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WATERLOO, Iowa — The father of one of two slain young female cousins in Evansdale said he relapsed as he struggled to come to terms with the disappearance and death of his daughter.

Caught between the tragedy of his daughter’s abduction and an out-of-control drug habit, Daniel Eugene Morrissey said he ultimately cracked.

“People told me, they said ‘I couldn’t imagine what you’re going through, losing your daughter, all the scrutiny of the media, the scrutiny of people on Facebook.’ Everything that came at me, I felt like Job in the Bible,” said Morrissey, 37, of Waterloo.

The comments came Friday as Morrissey — father of Lyric Cook-Morrissey, 10, who disappeared in July 2012 with her cousin, Elizabeth Collins, 8, and was later found dead — was sentenced to 90 years in prison with a 30-year mandatory minimum after pleading guilty to three sets of drug charges in connection with incidents before his daughter’s disappearance and after the discovery of her body.

No one has been charged in connection with the girls’ deaths.

Morrissey said his son, now 17, had kept him grounded, but he relapsed on Oct. 2, his daughter’s birthday, and he went to treatment.

“It was just something I couldn’t deal with,” Morrissey said. He said the second blow came in December when the girls’ bodies were found in a rural Bremer County wildlife area.

He said he was suffering from depression but was turned away from a hospital because he wasn’t threatening to harm himself or others.

“My problem at that time wasn’t drugs, my problem was grief ... I really still can’t accept it,” Morrissey said.

“Anytime someone loses a young child, everybody would understand that people deal with grief in different manners, and it probably doesn’t help when you’re an addict,” said defense attorney Kevin Schoeberl.

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He said Morrissey wasn’t a big-time dealer, just a person with a drug addiction and has admitted to his wrongdoing.

“My client hasn’t physically harmed anybody. If anything, he harmed himself,” Schoeberl said.

Morrissey’s mother, Vicki Weikert, said her son is an intelligent and compassionate man who has been bound for years by addiction.

But prosecutors painted a different picture of Morrissey, stating there was evidence he simply continued his involvement with drugs during the disappearance, not only using them himself but selling them for profit.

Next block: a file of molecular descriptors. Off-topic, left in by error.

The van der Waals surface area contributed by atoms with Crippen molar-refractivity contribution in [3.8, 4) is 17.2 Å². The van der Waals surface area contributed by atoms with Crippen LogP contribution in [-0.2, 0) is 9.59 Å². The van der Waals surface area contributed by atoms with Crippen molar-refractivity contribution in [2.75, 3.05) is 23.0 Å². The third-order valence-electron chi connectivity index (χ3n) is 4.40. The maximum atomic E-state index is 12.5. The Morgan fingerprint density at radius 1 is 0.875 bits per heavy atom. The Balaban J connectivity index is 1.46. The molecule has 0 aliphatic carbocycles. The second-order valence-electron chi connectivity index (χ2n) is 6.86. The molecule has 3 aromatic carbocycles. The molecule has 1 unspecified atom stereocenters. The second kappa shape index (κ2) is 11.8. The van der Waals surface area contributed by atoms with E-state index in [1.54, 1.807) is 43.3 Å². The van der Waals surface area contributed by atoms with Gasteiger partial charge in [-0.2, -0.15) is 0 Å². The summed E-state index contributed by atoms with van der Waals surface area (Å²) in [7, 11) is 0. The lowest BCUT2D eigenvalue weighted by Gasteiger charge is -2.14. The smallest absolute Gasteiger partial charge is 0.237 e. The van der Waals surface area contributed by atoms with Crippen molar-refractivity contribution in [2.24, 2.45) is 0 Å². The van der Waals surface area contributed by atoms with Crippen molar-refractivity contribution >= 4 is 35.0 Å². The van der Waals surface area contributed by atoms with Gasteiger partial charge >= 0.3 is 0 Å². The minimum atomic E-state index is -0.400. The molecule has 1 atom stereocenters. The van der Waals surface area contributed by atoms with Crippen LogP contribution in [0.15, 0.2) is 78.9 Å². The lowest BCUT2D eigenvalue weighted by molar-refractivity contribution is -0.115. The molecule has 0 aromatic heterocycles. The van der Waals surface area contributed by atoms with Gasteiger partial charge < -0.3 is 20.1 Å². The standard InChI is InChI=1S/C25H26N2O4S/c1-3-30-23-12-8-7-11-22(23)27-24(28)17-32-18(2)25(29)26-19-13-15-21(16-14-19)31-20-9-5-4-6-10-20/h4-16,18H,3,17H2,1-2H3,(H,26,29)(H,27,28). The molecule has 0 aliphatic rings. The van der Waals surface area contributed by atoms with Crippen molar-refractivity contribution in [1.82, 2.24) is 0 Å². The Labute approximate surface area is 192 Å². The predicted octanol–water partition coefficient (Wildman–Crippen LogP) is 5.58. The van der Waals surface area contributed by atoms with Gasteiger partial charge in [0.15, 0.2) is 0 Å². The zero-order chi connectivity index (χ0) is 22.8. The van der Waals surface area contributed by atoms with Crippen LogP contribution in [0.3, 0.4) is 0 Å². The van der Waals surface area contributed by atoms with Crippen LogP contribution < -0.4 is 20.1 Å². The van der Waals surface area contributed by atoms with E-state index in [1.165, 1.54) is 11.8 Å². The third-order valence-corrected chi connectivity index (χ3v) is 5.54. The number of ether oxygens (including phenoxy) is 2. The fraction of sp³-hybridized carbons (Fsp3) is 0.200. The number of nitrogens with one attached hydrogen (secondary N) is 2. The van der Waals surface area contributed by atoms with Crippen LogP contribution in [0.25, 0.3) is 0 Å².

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“He was doing this activity before, he did it after ... There are reports of his house smelling of chemicals the day that the report was given that they found the bodies. That wasn’t a triggering event. That started before that, to have that chemical smell before the report was even given,” Assistant Black Hawk County Attorney Brad Walz said.

“He is getting pseudoephedrine and lithium and other items for manufacturing methamphetamine while the (Tri-County Drug Enforcement) Task Force is following him around ... He’s doing this where you’d think Mr. Morrissey would have some idea that people might be following him or watching what he’s doing,” Walz said.

Morrissey’s 17-year-old son was with him when police saw Morrissey drop a package of fake meth. He said the son was also at a meth lab at a Kingsley Street home when police raided it in December 2011.

Walz had asked the court to stack the sentences for a total of 135 years, and the defense had suggested something in the 30- to 40-year range would be appropriate.

In handing down the 90-year sentence, Judge David Staudt said Morrissey had “affected negatively probably every person” he’d come into contact with.

“Since you were released from custody after your daughter’s unfortunate event, you were utilizing other women you knew to go to stores to buy or steal pseudoephedrine so you could manufacture methamphetamine,” he said. “The fact that your child was in your home when you were arrested on these events show that you don’t use very good judgment concerning yourself as a parent, to subject them to those conditions, to those situations, to those individuals and to that behavior is certainly not good parenting.”

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